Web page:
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California: Trial Court Cannot Abdicate its Responsibility to Examine Peace Officer Personnel Records

California: Trial Court Cannot Abdicate its Responsibility to Examine Peace Officer Personnel Records


by Michael Brodheim


On May 6, 2013, the California Court of Appeal held that a trial court conducting an in camera review of peace officer personnel records must examine the records itself, and cannot abdicate that responsibility in favor of an assessment by the custodian of the records with respect to whether they contain discoverable information.

In November 2007, Costa Mesa police officers, along with state parole agents, traveled to Carlsbad in unmarked vehicles to arrest Ronald Jay Sisson, also known as Brian Lee Olson – a parolee and suspected gang member. In the incident that ensued, the officers fired 27 rounds into Sisson’s vehicle after he rammed police cars and struck an officer when attempting to drive away. The gunfire killed Esther Elizabeth Evans, a passenger in Sisson’s front seat, who was shot in the head.

Sisson was subsequently charged with one count of provocative act murder in connection with Evans’ death plus three counts of assaulting a peace officer with a deadly weapon. He disputed the officers’ version of events and filed two discovery motions under Pitchess v. Superior Court, 11 Cal.3d 531 (Cal. 1974), seeking complaints of dishonesty, false reporting and excessive force in the officers’ and parole agents’ personnel files. He alleged the officers and agents had lied and falsified their statements concerning the incident.

Instead of examining the files itself, the trial court placed the custodian of the records under oath and then asked general questions about the contents of the records that had been produced. Only when the custodian indicated that, in its assessment, a record included discoverable information did the trial court actually examine the record. Incredibly, the trial court deferred to the custodian’s opinion that the records of an internal affairs review of the shooting incident at issue contained no discoverable information.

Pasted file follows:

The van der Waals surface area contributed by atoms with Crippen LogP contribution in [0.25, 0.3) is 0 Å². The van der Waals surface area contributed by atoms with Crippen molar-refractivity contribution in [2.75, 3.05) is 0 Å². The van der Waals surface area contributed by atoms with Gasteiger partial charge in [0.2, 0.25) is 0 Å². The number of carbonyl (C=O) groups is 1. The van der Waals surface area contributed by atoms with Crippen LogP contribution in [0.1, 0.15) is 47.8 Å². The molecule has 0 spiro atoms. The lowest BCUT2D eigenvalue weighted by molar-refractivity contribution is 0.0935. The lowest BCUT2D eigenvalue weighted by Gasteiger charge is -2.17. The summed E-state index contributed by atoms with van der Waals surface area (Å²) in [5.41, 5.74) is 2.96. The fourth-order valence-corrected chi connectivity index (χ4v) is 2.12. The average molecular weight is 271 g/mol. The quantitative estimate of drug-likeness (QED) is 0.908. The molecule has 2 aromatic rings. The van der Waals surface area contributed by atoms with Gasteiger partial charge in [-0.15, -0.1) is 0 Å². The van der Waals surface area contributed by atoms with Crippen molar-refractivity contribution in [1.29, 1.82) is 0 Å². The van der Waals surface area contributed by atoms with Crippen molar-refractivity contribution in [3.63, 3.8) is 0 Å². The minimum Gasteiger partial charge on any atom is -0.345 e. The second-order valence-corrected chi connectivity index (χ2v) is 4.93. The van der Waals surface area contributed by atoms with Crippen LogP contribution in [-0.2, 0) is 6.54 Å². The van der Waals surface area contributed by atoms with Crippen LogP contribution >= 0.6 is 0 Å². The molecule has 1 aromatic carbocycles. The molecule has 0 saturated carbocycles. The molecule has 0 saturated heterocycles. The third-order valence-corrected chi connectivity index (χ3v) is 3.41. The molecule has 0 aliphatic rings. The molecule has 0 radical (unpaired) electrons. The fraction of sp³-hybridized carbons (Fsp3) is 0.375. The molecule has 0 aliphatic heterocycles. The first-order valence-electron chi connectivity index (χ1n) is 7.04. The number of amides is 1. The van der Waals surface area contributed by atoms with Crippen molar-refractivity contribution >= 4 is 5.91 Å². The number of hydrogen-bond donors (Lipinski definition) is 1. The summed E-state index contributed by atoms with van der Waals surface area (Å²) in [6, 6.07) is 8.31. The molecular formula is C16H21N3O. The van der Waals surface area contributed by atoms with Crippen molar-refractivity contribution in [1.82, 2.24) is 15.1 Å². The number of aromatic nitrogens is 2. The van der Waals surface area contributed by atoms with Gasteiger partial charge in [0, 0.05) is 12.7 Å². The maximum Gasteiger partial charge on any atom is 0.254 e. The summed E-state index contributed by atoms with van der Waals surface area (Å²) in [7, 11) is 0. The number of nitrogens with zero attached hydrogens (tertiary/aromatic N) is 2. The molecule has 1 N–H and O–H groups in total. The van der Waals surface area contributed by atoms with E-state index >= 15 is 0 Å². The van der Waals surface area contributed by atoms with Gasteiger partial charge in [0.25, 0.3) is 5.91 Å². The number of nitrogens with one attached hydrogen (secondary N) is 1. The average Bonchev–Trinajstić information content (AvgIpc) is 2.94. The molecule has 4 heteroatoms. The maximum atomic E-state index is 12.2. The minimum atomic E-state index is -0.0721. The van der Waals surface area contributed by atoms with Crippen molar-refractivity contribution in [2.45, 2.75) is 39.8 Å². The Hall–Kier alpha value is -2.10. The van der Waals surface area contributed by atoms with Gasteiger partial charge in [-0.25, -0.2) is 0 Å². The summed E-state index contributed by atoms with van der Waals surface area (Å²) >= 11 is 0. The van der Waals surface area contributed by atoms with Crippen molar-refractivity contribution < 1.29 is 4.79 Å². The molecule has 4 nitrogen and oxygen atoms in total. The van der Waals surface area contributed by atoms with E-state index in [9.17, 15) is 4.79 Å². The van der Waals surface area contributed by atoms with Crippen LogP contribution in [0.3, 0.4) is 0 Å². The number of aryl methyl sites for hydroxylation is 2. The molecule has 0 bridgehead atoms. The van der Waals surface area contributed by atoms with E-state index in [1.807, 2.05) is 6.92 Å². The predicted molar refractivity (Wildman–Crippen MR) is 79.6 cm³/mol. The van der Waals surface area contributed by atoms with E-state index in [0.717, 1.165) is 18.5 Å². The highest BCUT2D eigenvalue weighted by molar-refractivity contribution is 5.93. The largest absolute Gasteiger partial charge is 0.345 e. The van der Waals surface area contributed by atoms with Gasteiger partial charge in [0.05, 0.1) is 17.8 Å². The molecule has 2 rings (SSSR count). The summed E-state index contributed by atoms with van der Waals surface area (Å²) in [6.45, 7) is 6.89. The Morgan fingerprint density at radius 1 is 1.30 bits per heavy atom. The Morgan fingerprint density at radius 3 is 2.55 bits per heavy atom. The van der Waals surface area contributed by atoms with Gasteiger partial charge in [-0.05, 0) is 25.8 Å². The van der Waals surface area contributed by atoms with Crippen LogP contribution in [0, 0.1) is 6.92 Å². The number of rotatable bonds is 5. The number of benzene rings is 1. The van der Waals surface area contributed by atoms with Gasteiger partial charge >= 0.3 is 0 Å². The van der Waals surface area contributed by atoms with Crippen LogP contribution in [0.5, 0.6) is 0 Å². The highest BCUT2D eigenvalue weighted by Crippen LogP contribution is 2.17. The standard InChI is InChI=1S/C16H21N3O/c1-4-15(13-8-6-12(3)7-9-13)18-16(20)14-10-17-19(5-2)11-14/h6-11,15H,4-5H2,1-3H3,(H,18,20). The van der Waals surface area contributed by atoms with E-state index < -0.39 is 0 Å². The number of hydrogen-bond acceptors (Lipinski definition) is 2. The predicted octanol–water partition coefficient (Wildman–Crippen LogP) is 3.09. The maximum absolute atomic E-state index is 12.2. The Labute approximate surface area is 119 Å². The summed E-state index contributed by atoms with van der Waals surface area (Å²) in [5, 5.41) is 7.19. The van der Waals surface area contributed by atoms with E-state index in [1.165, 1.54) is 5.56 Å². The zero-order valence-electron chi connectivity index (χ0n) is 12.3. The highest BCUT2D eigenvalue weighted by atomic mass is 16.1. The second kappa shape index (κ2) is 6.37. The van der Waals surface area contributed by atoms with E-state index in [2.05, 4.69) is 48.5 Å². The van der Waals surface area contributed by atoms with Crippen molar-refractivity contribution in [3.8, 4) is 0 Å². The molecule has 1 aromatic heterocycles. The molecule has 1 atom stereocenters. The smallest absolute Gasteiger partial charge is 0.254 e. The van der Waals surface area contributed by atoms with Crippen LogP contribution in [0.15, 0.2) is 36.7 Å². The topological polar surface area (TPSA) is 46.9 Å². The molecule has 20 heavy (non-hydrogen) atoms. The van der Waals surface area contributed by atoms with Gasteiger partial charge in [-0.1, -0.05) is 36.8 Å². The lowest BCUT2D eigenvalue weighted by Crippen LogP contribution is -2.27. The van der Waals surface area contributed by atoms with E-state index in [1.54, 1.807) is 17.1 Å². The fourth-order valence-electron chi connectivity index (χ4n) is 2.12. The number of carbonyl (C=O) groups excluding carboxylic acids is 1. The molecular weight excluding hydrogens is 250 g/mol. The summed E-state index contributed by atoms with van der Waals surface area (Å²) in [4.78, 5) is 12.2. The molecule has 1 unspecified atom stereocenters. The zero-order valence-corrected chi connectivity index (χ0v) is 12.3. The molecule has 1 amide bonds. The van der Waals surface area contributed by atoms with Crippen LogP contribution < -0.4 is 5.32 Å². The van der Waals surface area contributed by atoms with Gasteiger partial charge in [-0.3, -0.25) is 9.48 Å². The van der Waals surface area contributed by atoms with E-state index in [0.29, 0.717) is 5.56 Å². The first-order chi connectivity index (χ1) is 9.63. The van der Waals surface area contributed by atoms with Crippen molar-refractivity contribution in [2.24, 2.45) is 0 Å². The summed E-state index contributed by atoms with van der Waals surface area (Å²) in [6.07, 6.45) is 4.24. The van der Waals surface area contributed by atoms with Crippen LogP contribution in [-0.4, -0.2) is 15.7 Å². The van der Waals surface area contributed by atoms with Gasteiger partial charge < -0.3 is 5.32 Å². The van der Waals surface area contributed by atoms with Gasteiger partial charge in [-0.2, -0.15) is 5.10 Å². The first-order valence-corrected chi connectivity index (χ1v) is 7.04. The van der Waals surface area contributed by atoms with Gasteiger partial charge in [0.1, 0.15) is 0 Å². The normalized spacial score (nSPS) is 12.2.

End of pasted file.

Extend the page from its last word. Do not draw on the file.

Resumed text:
The Court of Appeal reversed, noting that under California Supreme Court precedent, “the locus of decision making is to be the trial court, not the prosecution or the custodian of records.” Additionally, “while the trial court made an effort to inquire into what types of documents the custodians opted not to produce, the effort fell short of requiring the custodians to establish on the record what documents or category of documents were included in the officers’ complete personnel files and, where applicable, to explain their decisions to withhold certain documents.”

The appellate court concluded that Sisson had “showed good cause for discovery of complaints of dishonesty or false reporting as to some officers, but did not show good cause for discovery of complaints of excessive force as to any officers.” Accordingly, his petition for review was granted in part and denied in part. See: Sisson v. Supreme Court, 216 Cal. App. 4th 24 (Cal. App. 4th Dist. 2013).

In September 2013, Sisson pleaded guilty to a reduced charge of manslaughter and two counts of assault on peace officers using a deadly weapon (his vehicle). He was sentenced to 13 years and 8 months in prison pursuant to a plea agreement.

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Related legal case

Sisson v. Supreme Court